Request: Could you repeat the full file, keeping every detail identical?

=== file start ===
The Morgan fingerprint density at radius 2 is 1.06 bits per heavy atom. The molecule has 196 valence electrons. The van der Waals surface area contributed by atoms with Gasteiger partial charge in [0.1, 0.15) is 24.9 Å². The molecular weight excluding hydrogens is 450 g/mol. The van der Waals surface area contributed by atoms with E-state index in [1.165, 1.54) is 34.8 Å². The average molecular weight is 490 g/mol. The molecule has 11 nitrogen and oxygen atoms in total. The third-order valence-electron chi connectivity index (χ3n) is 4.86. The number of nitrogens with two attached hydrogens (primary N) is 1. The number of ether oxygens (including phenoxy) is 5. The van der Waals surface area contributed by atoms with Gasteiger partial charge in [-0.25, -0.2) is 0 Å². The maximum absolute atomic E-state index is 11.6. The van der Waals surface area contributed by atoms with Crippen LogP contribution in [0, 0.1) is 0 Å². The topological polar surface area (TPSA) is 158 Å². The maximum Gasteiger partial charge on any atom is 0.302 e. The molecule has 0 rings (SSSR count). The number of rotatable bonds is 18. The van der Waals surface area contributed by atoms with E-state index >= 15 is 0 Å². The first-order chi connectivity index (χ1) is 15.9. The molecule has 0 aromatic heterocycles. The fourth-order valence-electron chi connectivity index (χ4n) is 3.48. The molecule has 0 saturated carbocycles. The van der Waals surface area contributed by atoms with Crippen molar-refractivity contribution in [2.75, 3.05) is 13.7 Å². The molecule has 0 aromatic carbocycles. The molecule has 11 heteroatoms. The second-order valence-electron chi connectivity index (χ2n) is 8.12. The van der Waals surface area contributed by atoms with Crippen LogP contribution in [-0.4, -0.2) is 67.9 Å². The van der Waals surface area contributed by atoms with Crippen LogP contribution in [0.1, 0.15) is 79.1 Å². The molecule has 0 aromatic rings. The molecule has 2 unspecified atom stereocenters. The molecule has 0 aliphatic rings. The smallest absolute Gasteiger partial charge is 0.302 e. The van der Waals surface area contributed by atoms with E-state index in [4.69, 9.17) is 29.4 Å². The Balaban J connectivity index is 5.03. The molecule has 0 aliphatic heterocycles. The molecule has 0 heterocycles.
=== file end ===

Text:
The Morgan fingerprint density at radius 2 is 1.06 bits per heavy atom. The molecule has 196 valence electrons. The van der Waals surface area contributed by atoms with Gasteiger partial charge in [0.1, 0.15) is 24.9 Å². The molecular weight excluding hydrogens is 450 g/mol. The van der Waals surface area contributed by atoms with E-state index in [1.165, 1.54) is 34.8 Å². The average molecular weight is 490 g/mol. The molecule has 11 nitrogen and oxygen atoms in total. The third-order valence-electron chi connectivity index (χ3n) is 4.86. The number of nitrogens with two attached hydrogens (primary N) is 1. The number of ether oxygens (including phenoxy) is 5. The van der Waals surface area contributed by atoms with Gasteiger partial charge in [-0.25, -0.2) is 0 Å². The maximum absolute atomic E-state index is 11.6. The van der Waals surface area contributed by atoms with Crippen LogP contribution in [0, 0.1) is 0 Å². The topological polar surface area (TPSA) is 158 Å². The maximum Gasteiger partial charge on any atom is 0.302 e. The molecule has 0 rings (SSSR count). The number of rotatable bonds is 18. The van der Waals surface area contributed by atoms with E-state index >= 15 is 0 Å². The first-order chi connectivity index (χ1) is 15.9. The molecule has 0 aromatic heterocycles. The fourth-order valence-electron chi connectivity index (χ4n) is 3.48. The molecule has 0 saturated carbocycles. The van der Waals surface area contributed by atoms with Crippen molar-refractivity contribution in [2.75, 3.05) is 13.7 Å². The molecule has 0 aromatic carbocycles. The molecule has 11 heteroatoms. The second-order valence-electron chi connectivity index (χ2n) is 8.12. The van der Waals surface area contributed by atoms with Crippen LogP contribution in [-0.4, -0.2) is 67.9 Å². The van der Waals surface area contributed by atoms with Crippen LogP contribution in [0.1, 0.15) is 79.1 Å². The molecule has 0 aromatic rings. The molecule has 2 unspecified atom stereocenters. The molecule has 0 aliphatic rings. The smallest absolute Gasteiger partial charge is 0.302 e. The van der Waals surface area contributed by atoms with E-state index in [4.69, 9.17) is 29.4 Å². The Balaban J connectivity index is 5.03. The molecule has 0 aliphatic heterocycles. The molecule has 0 heterocycles.